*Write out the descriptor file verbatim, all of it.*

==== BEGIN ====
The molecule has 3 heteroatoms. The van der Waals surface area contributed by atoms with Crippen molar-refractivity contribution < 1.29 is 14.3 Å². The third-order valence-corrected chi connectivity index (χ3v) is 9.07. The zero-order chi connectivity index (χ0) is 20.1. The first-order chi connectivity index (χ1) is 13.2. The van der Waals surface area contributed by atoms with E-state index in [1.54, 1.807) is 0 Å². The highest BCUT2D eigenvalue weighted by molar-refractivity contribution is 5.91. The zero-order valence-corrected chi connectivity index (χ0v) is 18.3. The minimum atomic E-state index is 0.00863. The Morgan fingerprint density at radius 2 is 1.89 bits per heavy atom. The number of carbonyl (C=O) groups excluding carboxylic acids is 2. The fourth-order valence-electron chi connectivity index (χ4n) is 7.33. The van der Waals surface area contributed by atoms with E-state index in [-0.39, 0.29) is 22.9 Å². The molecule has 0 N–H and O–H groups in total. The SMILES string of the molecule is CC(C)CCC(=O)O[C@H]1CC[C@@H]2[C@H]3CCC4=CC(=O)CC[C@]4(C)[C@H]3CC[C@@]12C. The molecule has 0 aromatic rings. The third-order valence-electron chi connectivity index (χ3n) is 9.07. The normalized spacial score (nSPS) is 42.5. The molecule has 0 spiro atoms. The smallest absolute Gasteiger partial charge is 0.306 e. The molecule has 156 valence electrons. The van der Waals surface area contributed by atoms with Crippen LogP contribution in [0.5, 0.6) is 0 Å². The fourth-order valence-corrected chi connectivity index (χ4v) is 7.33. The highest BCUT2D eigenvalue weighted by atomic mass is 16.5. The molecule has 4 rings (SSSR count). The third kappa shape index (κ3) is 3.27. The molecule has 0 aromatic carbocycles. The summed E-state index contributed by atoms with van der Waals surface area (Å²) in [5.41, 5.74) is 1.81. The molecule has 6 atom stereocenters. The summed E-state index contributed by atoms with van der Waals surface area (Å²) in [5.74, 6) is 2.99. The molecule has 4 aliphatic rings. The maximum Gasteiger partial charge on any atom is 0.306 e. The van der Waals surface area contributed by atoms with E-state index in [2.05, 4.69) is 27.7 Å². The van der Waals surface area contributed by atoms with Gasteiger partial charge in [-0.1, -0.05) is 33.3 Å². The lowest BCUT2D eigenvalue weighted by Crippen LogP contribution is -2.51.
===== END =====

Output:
The molecule has 3 heteroatoms. The van der Waals surface area contributed by atoms with Crippen molar-refractivity contribution < 1.29 is 14.3 Å². The third-order valence-corrected chi connectivity index (χ3v) is 9.07. The zero-order chi connectivity index (χ0) is 20.1. The first-order chi connectivity index (χ1) is 13.2. The van der Waals surface area contributed by atoms with E-state index in [1.54, 1.807) is 0 Å². The highest BCUT2D eigenvalue weighted by molar-refractivity contribution is 5.91. The zero-order valence-corrected chi connectivity index (χ0v) is 18.3. The minimum atomic E-state index is 0.00863. The Morgan fingerprint density at radius 2 is 1.89 bits per heavy atom. The number of carbonyl (C=O) groups excluding carboxylic acids is 2. The fourth-order valence-electron chi connectivity index (χ4n) is 7.33. The van der Waals surface area contributed by atoms with E-state index in [-0.39, 0.29) is 22.9 Å². The molecule has 0 N–H and O–H groups in total. The SMILES string of the molecule is CC(C)CCC(=O)O[C@H]1CC[C@@H]2[C@H]3CCC4=CC(=O)CC[C@]4(C)[C@H]3CC[C@@]12C. The molecule has 0 aromatic rings. The third-order valence-electron chi connectivity index (χ3n) is 9.07. The normalized spacial score (nSPS) is 42.5. The molecule has 0 spiro atoms. The smallest absolute Gasteiger partial charge is 0.306 e. The molecule has 156 valence electrons. The van der Waals surface area contributed by atoms with Crippen LogP contribution in [0.5, 0.6) is 0 Å². The fourth-order valence-corrected chi connectivity index (χ4v) is 7.33. The highest BCUT2D eigenvalue weighted by atomic mass is 16.5. The molecule has 4 rings (SSSR count). The third kappa shape index (κ3) is 3.27. The molecule has 0 aromatic carbocycles. The summed E-state index contributed by atoms with van der Waals surface area (Å²) in [5.41, 5.74) is 1.81. The molecule has 6 atom stereocenters. The summed E-state index contributed by atoms with van der Waals surface area (Å²) in [5.74, 6) is 2.99. The molecule has 4 aliphatic rings. The maximum Gasteiger partial charge on any atom is 0.306 e. The van der Waals surface area contributed by atoms with E-state index in [2.05, 4.69) is 27.7 Å². The van der Waals surface area contributed by atoms with Gasteiger partial charge in [-0.1, -0.05) is 33.3 Å². The lowest BCUT2D eigenvalue weighted by Crippen LogP contribution is -2.51.